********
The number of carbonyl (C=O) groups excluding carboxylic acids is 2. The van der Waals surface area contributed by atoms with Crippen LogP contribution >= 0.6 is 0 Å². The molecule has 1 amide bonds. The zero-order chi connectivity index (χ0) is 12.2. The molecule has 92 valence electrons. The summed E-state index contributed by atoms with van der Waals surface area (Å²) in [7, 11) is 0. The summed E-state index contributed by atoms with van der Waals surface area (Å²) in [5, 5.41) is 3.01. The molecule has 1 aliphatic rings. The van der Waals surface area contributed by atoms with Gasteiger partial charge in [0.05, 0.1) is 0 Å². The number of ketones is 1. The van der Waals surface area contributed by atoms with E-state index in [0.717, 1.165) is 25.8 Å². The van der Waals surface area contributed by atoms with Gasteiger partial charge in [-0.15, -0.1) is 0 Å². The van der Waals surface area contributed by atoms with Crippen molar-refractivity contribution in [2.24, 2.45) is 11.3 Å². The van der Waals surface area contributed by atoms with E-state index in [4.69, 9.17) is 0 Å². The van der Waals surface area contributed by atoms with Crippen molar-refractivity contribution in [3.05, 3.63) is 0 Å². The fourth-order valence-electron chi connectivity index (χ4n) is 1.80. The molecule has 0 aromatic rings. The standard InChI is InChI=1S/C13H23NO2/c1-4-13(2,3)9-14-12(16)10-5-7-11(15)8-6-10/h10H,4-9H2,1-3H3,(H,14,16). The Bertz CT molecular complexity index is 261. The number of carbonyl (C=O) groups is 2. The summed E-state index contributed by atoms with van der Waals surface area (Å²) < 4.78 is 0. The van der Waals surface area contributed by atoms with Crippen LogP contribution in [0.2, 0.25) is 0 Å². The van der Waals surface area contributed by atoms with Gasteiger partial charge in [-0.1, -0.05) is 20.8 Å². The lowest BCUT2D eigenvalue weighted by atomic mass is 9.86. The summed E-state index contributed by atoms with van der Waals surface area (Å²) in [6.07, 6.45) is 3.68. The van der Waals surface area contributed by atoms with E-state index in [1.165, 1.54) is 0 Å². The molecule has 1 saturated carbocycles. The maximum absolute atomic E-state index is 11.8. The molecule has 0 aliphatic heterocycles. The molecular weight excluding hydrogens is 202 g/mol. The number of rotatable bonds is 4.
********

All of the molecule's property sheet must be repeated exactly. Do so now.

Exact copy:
The number of carbonyl (C=O) groups excluding carboxylic acids is 2. The van der Waals surface area contributed by atoms with Crippen LogP contribution >= 0.6 is 0 Å². The molecule has 1 amide bonds. The zero-order chi connectivity index (χ0) is 12.2. The molecule has 92 valence electrons. The summed E-state index contributed by atoms with van der Waals surface area (Å²) in [7, 11) is 0. The summed E-state index contributed by atoms with van der Waals surface area (Å²) in [5, 5.41) is 3.01. The molecule has 1 aliphatic rings. The van der Waals surface area contributed by atoms with Gasteiger partial charge in [0.05, 0.1) is 0 Å². The number of ketones is 1. The van der Waals surface area contributed by atoms with E-state index in [0.717, 1.165) is 25.8 Å². The van der Waals surface area contributed by atoms with Gasteiger partial charge in [-0.15, -0.1) is 0 Å². The van der Waals surface area contributed by atoms with Crippen molar-refractivity contribution in [2.24, 2.45) is 11.3 Å². The van der Waals surface area contributed by atoms with E-state index in [4.69, 9.17) is 0 Å². The van der Waals surface area contributed by atoms with Crippen molar-refractivity contribution in [3.05, 3.63) is 0 Å². The fourth-order valence-electron chi connectivity index (χ4n) is 1.80. The molecule has 0 aromatic rings. The standard InChI is InChI=1S/C13H23NO2/c1-4-13(2,3)9-14-12(16)10-5-7-11(15)8-6-10/h10H,4-9H2,1-3H3,(H,14,16). The Bertz CT molecular complexity index is 261. The number of carbonyl (C=O) groups is 2. The summed E-state index contributed by atoms with van der Waals surface area (Å²) < 4.78 is 0. The van der Waals surface area contributed by atoms with Crippen LogP contribution in [0.2, 0.25) is 0 Å². The van der Waals surface area contributed by atoms with Gasteiger partial charge in [-0.1, -0.05) is 20.8 Å². The lowest BCUT2D eigenvalue weighted by atomic mass is 9.86. The summed E-state index contributed by atoms with van der Waals surface area (Å²) in [6.07, 6.45) is 3.68. The van der Waals surface area contributed by atoms with E-state index in [1.165, 1.54) is 0 Å². The molecule has 1 saturated carbocycles. The maximum absolute atomic E-state index is 11.8. The molecule has 0 aliphatic heterocycles. The molecular weight excluding hydrogens is 202 g/mol. The number of rotatable bonds is 4.